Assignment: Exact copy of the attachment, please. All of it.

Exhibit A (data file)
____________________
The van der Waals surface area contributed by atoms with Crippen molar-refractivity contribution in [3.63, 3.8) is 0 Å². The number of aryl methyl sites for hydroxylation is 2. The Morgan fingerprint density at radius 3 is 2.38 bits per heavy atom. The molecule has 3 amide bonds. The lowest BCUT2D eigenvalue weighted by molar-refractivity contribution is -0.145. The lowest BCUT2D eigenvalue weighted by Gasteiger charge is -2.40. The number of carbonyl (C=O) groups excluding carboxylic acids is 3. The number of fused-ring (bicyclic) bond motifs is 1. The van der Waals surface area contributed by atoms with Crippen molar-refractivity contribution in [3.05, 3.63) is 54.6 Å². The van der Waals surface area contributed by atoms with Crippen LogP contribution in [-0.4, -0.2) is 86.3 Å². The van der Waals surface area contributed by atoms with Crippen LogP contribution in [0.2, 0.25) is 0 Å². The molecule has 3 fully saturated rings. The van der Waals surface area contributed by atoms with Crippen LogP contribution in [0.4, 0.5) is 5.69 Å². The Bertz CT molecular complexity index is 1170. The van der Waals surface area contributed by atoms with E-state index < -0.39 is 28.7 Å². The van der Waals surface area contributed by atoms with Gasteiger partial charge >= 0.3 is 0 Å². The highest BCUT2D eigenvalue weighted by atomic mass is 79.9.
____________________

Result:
The van der Waals surface area contributed by atoms with Crippen molar-refractivity contribution in [3.63, 3.8) is 0 Å². The number of aryl methyl sites for hydroxylation is 2. The Morgan fingerprint density at radius 3 is 2.38 bits per heavy atom. The molecule has 3 amide bonds. The lowest BCUT2D eigenvalue weighted by molar-refractivity contribution is -0.145. The lowest BCUT2D eigenvalue weighted by Gasteiger charge is -2.40. The number of carbonyl (C=O) groups excluding carboxylic acids is 3. The number of fused-ring (bicyclic) bond motifs is 1. The van der Waals surface area contributed by atoms with Crippen molar-refractivity contribution in [3.05, 3.63) is 54.6 Å². The van der Waals surface area contributed by atoms with Crippen LogP contribution in [-0.4, -0.2) is 86.3 Å². The van der Waals surface area contributed by atoms with Crippen LogP contribution in [0.2, 0.25) is 0 Å². The molecule has 3 fully saturated rings. The van der Waals surface area contributed by atoms with Crippen LogP contribution in [0.4, 0.5) is 5.69 Å². The Bertz CT molecular complexity index is 1170. The van der Waals surface area contributed by atoms with E-state index < -0.39 is 28.7 Å². The van der Waals surface area contributed by atoms with Gasteiger partial charge >= 0.3 is 0 Å². The highest BCUT2D eigenvalue weighted by atomic mass is 79.9.